The Origin and Functions of the British Association


MY attention has been called to a pamphlet published by Mr. W. H. Harrison, purporting to contain a correct account of the first founding of the British Association for the Advancement of Science. I am sure that Mr. Harrison, in common with such other readers of NATURE as take an interest in the affair, will be glad to hear my father speak for himself upon a matter which Mr. Harrison, with the amount of information at his disposal, could only treat of as a subject of speculation. The paper which I inclose was addressed to Sir Edward (then Colonel) Sabine; and I think I may claim for it that it is written with much clearness and impartiality. You may perhaps also consider the letter of importance at this moment, as pointing out what was the view taken in those early days of the proper functions of the Association. The wisdom of this view is abundantly evident now that science has been so widely popularised, and that little more of real work remains for the Association beyond the just apportionment of its funds for scientific purposes. In respect to the numerous scientific letters addressed to my father by Buckland, Murchison, Smith, Sedgwick, Scoresby, Humboldt, Wollaston, Davy, Sabine, Faraday, Brewster, Babbage, Prout, Herschel, Whewell, Forbes, Liebig, De la Bêche, Lyell, and others, I hope some day to cause a selection of them to be produced, in a form which may be of interest, and perhaps of use to the public.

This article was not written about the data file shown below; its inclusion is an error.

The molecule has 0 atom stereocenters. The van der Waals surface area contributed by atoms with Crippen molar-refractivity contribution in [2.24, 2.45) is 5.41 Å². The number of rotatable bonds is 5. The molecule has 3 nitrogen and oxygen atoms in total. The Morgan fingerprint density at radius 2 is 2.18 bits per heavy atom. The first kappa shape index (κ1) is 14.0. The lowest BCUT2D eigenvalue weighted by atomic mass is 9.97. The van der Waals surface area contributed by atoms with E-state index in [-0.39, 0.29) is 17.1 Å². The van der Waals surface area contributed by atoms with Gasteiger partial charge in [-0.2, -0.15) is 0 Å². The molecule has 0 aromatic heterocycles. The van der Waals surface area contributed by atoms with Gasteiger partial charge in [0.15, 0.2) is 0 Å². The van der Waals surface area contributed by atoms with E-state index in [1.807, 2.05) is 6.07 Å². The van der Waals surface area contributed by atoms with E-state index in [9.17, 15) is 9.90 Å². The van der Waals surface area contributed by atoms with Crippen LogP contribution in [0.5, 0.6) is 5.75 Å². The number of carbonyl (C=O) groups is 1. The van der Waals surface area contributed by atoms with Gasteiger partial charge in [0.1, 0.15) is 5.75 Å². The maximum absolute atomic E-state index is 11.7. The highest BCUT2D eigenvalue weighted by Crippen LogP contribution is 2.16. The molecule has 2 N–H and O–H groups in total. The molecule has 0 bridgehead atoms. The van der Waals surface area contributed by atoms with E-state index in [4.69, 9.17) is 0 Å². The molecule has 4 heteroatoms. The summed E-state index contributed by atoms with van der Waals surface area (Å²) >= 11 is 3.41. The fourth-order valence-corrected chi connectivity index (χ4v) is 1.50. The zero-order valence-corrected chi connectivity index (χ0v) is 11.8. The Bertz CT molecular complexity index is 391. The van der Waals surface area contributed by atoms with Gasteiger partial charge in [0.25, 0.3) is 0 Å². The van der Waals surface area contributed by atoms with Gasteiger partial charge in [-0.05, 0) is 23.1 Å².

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HARCOURT, E. The Origin and Functions of the British Association . Nature 24, 510–511 (1881).

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